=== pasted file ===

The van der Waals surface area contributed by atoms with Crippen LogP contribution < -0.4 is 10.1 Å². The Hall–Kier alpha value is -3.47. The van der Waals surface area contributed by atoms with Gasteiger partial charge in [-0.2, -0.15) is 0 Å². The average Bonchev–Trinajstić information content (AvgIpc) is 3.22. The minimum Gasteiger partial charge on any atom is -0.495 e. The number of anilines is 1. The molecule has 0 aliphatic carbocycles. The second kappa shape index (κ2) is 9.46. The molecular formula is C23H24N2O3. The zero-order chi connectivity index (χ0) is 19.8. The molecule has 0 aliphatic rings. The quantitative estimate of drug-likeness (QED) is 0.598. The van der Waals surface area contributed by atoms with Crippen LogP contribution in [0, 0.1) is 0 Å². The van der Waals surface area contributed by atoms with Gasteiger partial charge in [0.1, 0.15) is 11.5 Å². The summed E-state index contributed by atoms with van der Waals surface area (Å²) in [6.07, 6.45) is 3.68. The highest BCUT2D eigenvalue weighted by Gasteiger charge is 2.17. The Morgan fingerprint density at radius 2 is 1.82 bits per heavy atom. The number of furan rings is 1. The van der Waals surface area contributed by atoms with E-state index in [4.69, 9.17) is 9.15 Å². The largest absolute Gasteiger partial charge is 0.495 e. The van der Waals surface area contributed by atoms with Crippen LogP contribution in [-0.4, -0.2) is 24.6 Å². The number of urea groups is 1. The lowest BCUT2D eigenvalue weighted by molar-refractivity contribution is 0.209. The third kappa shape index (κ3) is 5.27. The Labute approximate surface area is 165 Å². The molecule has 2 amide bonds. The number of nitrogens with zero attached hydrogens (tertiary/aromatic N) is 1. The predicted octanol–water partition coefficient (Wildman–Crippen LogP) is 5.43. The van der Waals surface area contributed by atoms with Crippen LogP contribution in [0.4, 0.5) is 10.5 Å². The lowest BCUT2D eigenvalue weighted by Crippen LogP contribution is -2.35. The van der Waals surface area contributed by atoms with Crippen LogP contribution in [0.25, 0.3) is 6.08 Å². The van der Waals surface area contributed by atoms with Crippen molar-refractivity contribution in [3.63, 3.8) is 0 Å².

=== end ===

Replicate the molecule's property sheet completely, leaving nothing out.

The van der Waals surface area contributed by atoms with Crippen LogP contribution < -0.4 is 10.1 Å². The Hall–Kier alpha value is -3.47. The van der Waals surface area contributed by atoms with Gasteiger partial charge in [-0.2, -0.15) is 0 Å². The average Bonchev–Trinajstić information content (AvgIpc) is 3.22. The minimum Gasteiger partial charge on any atom is -0.495 e. The number of anilines is 1. The molecule has 0 aliphatic carbocycles. The second kappa shape index (κ2) is 9.46. The molecular formula is C23H24N2O3. The zero-order chi connectivity index (χ0) is 19.8. The molecule has 0 aliphatic rings. The quantitative estimate of drug-likeness (QED) is 0.598. The van der Waals surface area contributed by atoms with Crippen LogP contribution in [0, 0.1) is 0 Å². The van der Waals surface area contributed by atoms with Gasteiger partial charge in [0.1, 0.15) is 11.5 Å². The summed E-state index contributed by atoms with van der Waals surface area (Å²) in [6.07, 6.45) is 3.68. The highest BCUT2D eigenvalue weighted by Gasteiger charge is 2.17. The Morgan fingerprint density at radius 2 is 1.82 bits per heavy atom. The number of furan rings is 1. The van der Waals surface area contributed by atoms with E-state index in [4.69, 9.17) is 9.15 Å². The largest absolute Gasteiger partial charge is 0.495 e. The van der Waals surface area contributed by atoms with Crippen LogP contribution in [-0.4, -0.2) is 24.6 Å². The number of urea groups is 1. The lowest BCUT2D eigenvalue weighted by molar-refractivity contribution is 0.209. The third kappa shape index (κ3) is 5.27. The Labute approximate surface area is 165 Å². The molecule has 2 amide bonds. The number of nitrogens with zero attached hydrogens (tertiary/aromatic N) is 1. The predicted octanol–water partition coefficient (Wildman–Crippen LogP) is 5.43. The van der Waals surface area contributed by atoms with Crippen LogP contribution in [0.4, 0.5) is 10.5 Å². The lowest BCUT2D eigenvalue weighted by Crippen LogP contribution is -2.35. The van der Waals surface area contributed by atoms with Crippen LogP contribution in [0.25, 0.3) is 6.08 Å². The van der Waals surface area contributed by atoms with Crippen molar-refractivity contribution in [3.63, 3.8) is 0 Å².